Tuscany, the region in central Italy that spreads across 23,000 square kilometres, is one of Italy’s top tourist destinations. People come for the landscape — which includes fort-topped hills and beaches and more than 120 protected nature reserves — as well as for the history; Tuscany’s cities were the birthplace of the Italian Renaissance. But as the name Tuscany is also synonymous with food and wine, who are the people who keep its all-important wine regions running?
Italy is a country where the local growers’ associations, known as consorzio and overseeing each appellation of origin, hold supreme political power. They are always in the forefront of wine news, often for the wrong reasons, such as the several adulteration scandals of the last decade. The consorzios’ power has significantly increased since 2012 when a new law, known as erga omnes, gave them power to levy fees even from non-members if the consorzio represents a minimum of 66 percent production and 40 percent of growers. The absenteeism of top producers from those trade bodies is a well-known Italian disease.
The first to benefit was Chianti Classico, under the then president Marco Pallanti of Castello di Ama, who in tandem with director Giuseppe Liberatore dynamically developed the appellation. The Gran Selezione top tier was introduced and, after a period of debate, widely embraced by producers. A cooperation deal with Champagne showed the ambition of Chianti Classico to be counted among the great wines of the world. Pallanti and Liberatore have since left but, under new president Sergio Zingarelli of Rocca delle Macìe, Consorzio del Chianti Classico remains the most powerful entity in Tuscan wine, with a turnover of more than €85m ($105m).
Recently, the consorzio of Chianti DOCG, a wine lower in prestige but much more significant in volume, has also grown to be an important player, reflecting its €89m turnover. The Brunello Consorzio (worth €73m) also weighs in, despite the appellation having been tarnished by the 2008 adulteration scandal and other controversies.
Another layer of political layer specific to Italy is the regional assessore (minister). These government-appointed officials implement policy on a local level, but their influence is vital when local initiatives are motioned to Rome and Brussels to amend laws. As the bottleneck of any such actions important to Tuscan producers, including appellations laws — for existing DOC and DOCG zones as well as the creation of new ones — environmental protection and taxes, current assessore Marco Remaschi exercises Tuscany’s political weight within Italy and Europe.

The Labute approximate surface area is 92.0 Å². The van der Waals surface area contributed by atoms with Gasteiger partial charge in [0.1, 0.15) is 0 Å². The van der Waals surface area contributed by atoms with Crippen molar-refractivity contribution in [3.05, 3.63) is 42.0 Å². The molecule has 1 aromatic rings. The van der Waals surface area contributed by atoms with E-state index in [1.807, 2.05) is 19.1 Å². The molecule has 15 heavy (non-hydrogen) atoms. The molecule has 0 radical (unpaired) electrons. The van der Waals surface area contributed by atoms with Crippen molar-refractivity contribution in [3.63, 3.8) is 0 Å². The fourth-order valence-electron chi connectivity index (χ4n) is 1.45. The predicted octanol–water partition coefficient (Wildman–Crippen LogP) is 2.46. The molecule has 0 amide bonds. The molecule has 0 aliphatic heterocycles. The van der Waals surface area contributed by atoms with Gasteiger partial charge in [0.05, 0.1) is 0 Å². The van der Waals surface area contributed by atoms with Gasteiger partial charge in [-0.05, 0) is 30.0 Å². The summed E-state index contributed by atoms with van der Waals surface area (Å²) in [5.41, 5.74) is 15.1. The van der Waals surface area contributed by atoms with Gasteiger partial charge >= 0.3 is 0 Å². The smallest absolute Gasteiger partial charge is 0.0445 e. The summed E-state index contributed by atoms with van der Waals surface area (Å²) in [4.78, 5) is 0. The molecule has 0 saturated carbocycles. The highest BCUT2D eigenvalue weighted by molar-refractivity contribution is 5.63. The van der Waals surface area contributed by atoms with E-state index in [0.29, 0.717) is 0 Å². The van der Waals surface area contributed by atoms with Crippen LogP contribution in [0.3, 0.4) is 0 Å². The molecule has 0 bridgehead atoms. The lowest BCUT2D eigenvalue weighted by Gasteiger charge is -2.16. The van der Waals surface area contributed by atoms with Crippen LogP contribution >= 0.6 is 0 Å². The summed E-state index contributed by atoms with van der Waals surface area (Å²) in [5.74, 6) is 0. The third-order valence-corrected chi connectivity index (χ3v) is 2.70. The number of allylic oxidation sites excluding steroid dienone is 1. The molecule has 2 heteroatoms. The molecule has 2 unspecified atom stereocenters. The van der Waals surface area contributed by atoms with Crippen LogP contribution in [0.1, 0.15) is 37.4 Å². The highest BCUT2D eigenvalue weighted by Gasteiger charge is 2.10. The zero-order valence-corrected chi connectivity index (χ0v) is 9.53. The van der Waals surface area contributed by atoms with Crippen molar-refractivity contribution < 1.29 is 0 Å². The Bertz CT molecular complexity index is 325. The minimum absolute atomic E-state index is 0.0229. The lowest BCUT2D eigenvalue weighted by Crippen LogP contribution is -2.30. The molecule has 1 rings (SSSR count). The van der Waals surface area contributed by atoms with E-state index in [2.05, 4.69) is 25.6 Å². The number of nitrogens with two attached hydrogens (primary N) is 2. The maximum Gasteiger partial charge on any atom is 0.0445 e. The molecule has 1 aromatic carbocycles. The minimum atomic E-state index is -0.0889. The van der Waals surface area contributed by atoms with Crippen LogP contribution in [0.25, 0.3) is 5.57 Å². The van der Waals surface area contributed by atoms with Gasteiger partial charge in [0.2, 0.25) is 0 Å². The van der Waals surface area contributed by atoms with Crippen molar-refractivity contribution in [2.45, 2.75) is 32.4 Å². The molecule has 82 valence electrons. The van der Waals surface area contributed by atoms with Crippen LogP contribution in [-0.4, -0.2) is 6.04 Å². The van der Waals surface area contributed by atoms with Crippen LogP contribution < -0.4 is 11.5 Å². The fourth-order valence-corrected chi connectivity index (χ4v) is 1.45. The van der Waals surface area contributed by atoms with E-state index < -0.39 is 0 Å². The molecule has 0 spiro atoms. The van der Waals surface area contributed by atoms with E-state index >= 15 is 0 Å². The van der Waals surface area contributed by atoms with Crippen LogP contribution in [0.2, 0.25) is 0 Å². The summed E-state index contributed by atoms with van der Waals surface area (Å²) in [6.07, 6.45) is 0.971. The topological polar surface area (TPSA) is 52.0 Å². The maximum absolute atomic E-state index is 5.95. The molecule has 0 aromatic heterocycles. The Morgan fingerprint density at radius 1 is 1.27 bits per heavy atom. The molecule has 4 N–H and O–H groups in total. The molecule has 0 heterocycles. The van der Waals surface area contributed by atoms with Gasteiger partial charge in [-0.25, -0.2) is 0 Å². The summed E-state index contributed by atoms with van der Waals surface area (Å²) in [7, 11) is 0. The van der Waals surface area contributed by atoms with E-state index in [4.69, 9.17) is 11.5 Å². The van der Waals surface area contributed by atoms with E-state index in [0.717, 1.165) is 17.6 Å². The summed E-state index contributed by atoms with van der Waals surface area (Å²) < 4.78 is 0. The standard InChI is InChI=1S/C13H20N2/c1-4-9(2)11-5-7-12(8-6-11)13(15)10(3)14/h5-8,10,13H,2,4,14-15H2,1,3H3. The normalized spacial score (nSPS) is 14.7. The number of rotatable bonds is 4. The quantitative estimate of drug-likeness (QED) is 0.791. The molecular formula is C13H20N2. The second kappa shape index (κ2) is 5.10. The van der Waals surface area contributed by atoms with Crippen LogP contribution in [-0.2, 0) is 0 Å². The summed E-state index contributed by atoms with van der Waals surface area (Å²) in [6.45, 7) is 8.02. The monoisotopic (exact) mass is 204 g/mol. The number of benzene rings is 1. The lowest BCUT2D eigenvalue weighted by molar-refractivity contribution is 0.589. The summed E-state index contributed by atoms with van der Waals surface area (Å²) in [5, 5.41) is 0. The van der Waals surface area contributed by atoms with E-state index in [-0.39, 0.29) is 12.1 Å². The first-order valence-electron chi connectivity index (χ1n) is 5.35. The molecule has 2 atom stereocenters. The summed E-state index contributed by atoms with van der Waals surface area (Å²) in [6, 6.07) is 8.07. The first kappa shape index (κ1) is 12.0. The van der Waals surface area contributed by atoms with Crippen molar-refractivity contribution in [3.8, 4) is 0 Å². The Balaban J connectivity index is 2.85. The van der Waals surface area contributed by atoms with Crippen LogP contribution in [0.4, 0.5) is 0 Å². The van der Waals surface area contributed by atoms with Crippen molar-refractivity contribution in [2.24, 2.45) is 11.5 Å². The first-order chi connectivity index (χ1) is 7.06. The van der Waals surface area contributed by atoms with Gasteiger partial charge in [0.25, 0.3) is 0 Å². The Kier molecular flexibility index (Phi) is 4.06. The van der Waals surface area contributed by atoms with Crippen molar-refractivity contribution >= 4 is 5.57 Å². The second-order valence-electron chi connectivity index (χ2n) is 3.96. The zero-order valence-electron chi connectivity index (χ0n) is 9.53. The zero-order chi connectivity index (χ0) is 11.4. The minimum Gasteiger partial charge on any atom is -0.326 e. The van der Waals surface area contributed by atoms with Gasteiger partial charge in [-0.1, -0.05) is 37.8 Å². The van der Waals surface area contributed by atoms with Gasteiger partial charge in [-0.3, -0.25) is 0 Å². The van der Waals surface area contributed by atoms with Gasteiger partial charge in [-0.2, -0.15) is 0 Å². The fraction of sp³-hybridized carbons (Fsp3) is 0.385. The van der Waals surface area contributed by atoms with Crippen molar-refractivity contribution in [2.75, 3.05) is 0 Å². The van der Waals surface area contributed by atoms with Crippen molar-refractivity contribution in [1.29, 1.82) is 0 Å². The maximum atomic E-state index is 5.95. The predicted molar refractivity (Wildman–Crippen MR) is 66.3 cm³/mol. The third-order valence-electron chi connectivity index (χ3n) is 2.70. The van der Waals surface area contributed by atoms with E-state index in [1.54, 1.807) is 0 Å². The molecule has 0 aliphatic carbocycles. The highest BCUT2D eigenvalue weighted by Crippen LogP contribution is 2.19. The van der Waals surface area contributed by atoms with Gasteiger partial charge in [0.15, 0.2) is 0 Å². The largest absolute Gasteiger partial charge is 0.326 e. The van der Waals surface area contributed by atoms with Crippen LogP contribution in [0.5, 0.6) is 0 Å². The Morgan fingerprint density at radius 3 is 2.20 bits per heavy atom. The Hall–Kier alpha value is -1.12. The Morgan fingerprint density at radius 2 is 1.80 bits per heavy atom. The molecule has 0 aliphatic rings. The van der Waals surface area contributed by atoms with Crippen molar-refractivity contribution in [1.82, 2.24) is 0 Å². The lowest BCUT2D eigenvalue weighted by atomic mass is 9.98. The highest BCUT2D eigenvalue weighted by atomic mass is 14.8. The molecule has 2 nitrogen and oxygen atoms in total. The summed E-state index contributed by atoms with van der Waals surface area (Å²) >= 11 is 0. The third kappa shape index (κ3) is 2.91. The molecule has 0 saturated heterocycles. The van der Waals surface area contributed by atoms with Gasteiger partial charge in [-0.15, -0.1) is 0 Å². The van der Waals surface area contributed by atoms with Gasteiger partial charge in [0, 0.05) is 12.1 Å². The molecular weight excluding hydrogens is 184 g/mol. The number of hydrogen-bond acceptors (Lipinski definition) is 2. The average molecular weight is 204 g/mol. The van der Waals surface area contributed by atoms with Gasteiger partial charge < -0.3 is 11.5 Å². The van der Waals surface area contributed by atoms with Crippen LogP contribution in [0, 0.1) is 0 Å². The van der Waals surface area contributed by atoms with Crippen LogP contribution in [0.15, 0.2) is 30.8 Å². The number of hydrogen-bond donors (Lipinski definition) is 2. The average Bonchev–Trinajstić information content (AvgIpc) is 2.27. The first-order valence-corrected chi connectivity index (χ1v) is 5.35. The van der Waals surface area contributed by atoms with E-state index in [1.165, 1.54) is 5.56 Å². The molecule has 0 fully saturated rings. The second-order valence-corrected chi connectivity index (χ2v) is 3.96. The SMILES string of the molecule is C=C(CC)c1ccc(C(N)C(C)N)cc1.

He has notably enforced a recent regulation requiring vineyard lessees to farm land for a minimum of seven years before being entitled to transfer the planting rights to another region. Tuscany was the first region to curb the extensive practice of swapping rights (compulsory under EU law) where demand is the greatest, such as Prosecco. Remaschi also oversees the spending of €8m on Tuscan wine promotion, according to Common Market Organisation terms.
The notion of “sommeliers” is somewhat different from other countries. It often denotes a wine expert not working on the restaurant floor but active in wine education and promotion. The Associazione Italiana Sommelier (AIS) runs the country’s most popular wine courses, as well as manning every wine tasting event for trade and public. Consequently, the head of the local AIS branch, Massimo Castellani, holds considerable power, now including overseeing the Tuscan selection of the organisation’s annual wine guide, Vitae.
Among restaurant wine lists, the highest accolades are usually reserved for Enoteca Pinchiorri’s Florence Michelin three-star institution whose wine cellar is sometimes considered the world’s best. There are more than 4,000 references in the “Bible” — as the printed list is nicknamed — painstakingly assembled by owner Giorgio Pinchiorri since the restaurant opened in 1972, and now managed by sommelier Alessandro Cini. It notably includes vertical selections of all major Tuscan as well as French wines, such as a complete vertical of Pétrus.
Some wine lovers argue that a more interesting list has now been built by Walter Meccia at Il Palagio, the Michelin one-star restaurant Four Seasons of Florence. This eclectic selection is, of course, strong on Tuscan wines, especially mature Chianti and Supertuscans. A Coravin list includes Soldera, Trinoro and Tua Rita, as well as Egon Müller and Mouton by the glass.
Other notable restaurant wine lists include Florence’s Borgo San Pietro and Enoteca Galanti, Viareggio’s Ristorante Romano and Caino Montemarano’s Caino. Florence’s La Volpi e l’Uva gets a honourable mention among wine bars.
Further up the supply chain, Italian wineries — and Tuscan ones in particular — often rely on consultant oenologists, who often have a decisive influence on a producer’s style. After the death of veteran winemaker Giulio Gambelli in 2012, the most senior exponents of this culture include Maurizio Castelli (who oversees Badia a Coltibuono, Mastrojanni and Monteraponi), Carlo Ferrini (Casanova di Neri and Fonterutoli), Franco Bernabei (of Fèlsina, Fontodi and Selvapiana fame), Vittorio Fiore, Attilio Pagli (San Giusto, Salvioni and Valdicava), Niccolò d’Afflitto, Luca d’Attoma, Roberto Cipresso, Lorenzo Landi, Luca Salvi, and Gambelli’s disciple Federico Staderini.